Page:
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Bubble Worthy

Richmond's condo market shifts into low gear.

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Case in point is Riverside on the James. One of the city's highest-profile condo projects, the 122-unit tower on Brown's Island overlooking the James River was draped in darkness on a recent weeknight — about a quarter of the lights were on — and the parking garage was hardly full.

But wait. Didn't all of these 122 condos sell within months of hitting the market in early 2005? Yes, but many were purchased by investors looking to make a quick profit by selling, or flipping, to empty-nesters and young professionals.

Local developer Sam McDonald was one such investor. He bought two units and sold the smaller one earlier this year. "I was able to get my asking price," he says. The larger condo is still on the market. (On the Web site of Joyner Fine Properties 11 of the condo units are listed for sale.)

The Riverside on the James project is by no means a failure. No one has lost money on their investment, says Bill White, president of Joyner in Richmond. But the dark nights on the James offer a tempered look at the region's oft-reported condo boom.

"People who bought looking for a quick flip may have missed that frenzy by about six months," says McDonald, who is developing 25 new condos in Jackson Ward called Emerick Flats. "Now you've got to find buyers. That takes time."

It's too early to declare a bubble in Richmond, but real estate observers say the condo market is quickly reaching a point of saturation. Some of them worry that the market — following the national condo-bubble trend — is already overbuilt.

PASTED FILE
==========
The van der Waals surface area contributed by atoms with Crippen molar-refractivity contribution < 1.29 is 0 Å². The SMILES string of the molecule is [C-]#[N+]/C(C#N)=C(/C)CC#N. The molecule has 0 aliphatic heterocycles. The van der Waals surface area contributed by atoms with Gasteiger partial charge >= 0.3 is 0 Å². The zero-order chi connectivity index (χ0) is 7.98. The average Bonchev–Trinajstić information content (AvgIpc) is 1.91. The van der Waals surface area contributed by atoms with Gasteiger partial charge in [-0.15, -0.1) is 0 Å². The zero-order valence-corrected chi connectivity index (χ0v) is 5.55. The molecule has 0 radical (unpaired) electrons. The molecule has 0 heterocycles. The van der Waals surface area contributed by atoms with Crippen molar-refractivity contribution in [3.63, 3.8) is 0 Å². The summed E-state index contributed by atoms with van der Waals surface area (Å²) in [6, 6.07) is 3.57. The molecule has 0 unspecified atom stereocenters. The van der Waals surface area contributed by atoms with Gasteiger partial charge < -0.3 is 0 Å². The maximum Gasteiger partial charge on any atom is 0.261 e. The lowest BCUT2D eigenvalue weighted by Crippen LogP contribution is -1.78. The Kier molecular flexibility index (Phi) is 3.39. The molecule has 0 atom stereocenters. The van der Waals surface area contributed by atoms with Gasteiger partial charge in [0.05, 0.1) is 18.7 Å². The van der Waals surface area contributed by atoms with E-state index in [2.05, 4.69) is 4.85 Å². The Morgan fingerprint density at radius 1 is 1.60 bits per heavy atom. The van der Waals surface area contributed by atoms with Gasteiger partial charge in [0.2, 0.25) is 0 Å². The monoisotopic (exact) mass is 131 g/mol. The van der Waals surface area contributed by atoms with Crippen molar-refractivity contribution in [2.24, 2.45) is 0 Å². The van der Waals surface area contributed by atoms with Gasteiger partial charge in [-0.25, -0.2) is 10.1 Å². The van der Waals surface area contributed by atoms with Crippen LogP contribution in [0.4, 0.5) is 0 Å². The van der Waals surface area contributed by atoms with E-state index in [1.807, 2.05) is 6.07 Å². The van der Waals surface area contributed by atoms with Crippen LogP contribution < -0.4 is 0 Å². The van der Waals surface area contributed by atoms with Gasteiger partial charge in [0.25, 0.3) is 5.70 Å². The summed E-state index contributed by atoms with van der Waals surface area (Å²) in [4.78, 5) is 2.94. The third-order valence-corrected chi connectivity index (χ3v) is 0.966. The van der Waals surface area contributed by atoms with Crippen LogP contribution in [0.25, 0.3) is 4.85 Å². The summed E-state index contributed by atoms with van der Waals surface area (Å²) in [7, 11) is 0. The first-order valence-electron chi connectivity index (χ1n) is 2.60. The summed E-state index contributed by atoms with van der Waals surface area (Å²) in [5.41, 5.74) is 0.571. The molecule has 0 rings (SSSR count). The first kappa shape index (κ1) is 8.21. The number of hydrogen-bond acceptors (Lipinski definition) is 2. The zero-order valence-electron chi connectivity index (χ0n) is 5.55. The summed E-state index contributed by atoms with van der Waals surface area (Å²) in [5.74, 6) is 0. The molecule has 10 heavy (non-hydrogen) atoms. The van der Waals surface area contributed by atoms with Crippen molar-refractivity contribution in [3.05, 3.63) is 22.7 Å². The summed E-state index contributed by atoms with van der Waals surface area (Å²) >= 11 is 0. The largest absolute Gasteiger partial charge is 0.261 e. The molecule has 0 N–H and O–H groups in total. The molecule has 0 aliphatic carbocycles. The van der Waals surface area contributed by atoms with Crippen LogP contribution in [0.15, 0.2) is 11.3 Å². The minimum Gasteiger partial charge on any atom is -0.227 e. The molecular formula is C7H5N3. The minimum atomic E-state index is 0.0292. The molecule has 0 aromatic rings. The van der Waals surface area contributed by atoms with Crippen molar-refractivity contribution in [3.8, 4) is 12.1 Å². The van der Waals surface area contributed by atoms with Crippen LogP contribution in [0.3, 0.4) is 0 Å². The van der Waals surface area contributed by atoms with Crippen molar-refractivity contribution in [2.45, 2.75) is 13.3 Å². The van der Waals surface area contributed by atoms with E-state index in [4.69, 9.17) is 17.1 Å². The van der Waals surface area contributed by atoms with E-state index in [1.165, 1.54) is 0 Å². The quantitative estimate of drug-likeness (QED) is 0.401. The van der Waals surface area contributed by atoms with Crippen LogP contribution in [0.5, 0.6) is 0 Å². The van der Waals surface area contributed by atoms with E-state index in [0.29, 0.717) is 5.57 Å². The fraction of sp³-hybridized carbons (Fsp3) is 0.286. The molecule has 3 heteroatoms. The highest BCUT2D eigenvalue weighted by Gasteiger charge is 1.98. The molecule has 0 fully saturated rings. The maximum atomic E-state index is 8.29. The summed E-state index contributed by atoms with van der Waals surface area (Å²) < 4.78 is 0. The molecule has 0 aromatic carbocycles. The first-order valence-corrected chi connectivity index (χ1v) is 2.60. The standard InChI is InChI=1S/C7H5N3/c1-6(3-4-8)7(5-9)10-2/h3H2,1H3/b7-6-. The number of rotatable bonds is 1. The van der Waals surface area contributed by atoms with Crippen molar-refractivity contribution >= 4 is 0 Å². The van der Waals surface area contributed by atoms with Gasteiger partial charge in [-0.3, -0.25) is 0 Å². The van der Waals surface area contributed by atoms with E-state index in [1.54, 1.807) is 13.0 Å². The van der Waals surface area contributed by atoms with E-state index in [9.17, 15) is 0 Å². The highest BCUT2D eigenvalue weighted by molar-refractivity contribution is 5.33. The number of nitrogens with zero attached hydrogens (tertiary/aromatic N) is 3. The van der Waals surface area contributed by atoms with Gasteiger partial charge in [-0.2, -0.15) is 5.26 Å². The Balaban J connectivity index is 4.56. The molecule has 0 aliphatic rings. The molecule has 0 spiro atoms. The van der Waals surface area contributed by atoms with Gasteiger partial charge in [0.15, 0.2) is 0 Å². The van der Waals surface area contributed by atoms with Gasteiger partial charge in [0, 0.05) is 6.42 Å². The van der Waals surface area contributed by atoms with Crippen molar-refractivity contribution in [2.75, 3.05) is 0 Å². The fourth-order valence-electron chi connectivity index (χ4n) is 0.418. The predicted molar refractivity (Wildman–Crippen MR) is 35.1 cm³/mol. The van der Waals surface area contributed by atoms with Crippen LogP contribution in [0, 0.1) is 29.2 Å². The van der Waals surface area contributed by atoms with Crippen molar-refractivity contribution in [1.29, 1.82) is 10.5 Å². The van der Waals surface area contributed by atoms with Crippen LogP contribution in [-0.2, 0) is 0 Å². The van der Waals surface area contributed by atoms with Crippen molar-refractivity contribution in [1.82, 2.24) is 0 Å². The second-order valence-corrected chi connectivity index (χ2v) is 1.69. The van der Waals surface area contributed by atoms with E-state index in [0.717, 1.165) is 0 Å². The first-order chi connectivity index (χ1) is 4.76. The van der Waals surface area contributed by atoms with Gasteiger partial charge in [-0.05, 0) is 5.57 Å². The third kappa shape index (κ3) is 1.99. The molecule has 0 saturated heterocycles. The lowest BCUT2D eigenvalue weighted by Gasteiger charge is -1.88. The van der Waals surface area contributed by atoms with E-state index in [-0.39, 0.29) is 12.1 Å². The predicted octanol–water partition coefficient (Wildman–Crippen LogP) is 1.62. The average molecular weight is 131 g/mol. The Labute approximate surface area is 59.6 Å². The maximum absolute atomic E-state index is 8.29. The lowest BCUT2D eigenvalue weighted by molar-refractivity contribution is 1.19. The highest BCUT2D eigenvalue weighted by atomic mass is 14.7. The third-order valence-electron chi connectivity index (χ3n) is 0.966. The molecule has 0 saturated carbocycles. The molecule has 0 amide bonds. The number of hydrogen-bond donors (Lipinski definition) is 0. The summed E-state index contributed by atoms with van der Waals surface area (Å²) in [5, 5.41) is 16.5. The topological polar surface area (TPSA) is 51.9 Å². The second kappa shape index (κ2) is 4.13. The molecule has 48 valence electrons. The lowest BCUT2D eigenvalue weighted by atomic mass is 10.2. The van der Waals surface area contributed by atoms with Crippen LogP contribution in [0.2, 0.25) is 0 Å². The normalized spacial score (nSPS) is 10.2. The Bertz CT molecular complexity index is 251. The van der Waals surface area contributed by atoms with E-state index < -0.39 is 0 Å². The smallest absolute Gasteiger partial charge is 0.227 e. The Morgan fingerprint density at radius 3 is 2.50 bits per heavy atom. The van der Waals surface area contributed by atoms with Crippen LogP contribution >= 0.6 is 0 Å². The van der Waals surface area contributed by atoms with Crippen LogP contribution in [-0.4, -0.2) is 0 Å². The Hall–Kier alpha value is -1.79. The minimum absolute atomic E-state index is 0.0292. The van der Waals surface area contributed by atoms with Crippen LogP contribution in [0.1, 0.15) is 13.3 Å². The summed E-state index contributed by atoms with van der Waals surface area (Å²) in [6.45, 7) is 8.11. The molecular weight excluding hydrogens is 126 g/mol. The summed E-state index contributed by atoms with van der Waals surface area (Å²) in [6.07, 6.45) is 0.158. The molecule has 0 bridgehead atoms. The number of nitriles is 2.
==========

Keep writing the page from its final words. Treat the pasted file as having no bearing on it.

Sam R. Worley, senior vice president and partner at Commonwealth Commercial Partners in Henrico County, says as a region Richmond is overdone. He counts more than 2,000 new condos and townhouses on the way along a three-mile stretch of West Broad Street, engulfing Short Pump. That's too many, he says.

"Basically, you are seeing a glut coming onto the market, nationally and local," Worley says. He recently considered buying a condo for his retirement, he adds, but decided against it: "Quite candidly, I don't feel like buying into a bubble."

According to Integra Realty Resources, the condo market is the only real estate segment in Richmond that didn't see prices increase from March 2005 to March 2006. Townhouse prices are up 15 percent; existing house prices are up 17 percent; and new housing jumped 16 percent.

"It doesn't mean the condo market is overbuilt," says Robert E. Coles, managing director of Integra's Richmond office. "But it's certainly an area of concern."

Flat prices are an ominous sign. But Integra measures only actual closings and doesn't account for soon-to-be-built condos under contract, such as Vistas on the James near the Turning Basin.

White says Richmond, with its diverse economy, is faring far better than Northern Virginia, Atlanta and other large cities across the country that are experiencing a massive oversupply.

"It's not a runaway market," he says, "but there is not a bubble."

Local developer Robin Miller concurs. He is, however, starting to see an oversupply in the upper end of the condo market, where units are priced $450,000 and up. "In the past couple of years the demand has exceeded the supply of condominiums and that ended probably six months ago," Miller says, adding that the market has leveled out. "There might even be an oversupply for the moment."

Richmond's market is stable — for now, says David H. Downs, a real estate professor at Virginia Commonwealth University. Nationally, higher interest rates and a glut of condos are creating massive headaches for many larger cities overinvested in condos.

"Still, I don't think we are as anywhere as far out on the crazy curve as we see in some other cities," Downs says. S

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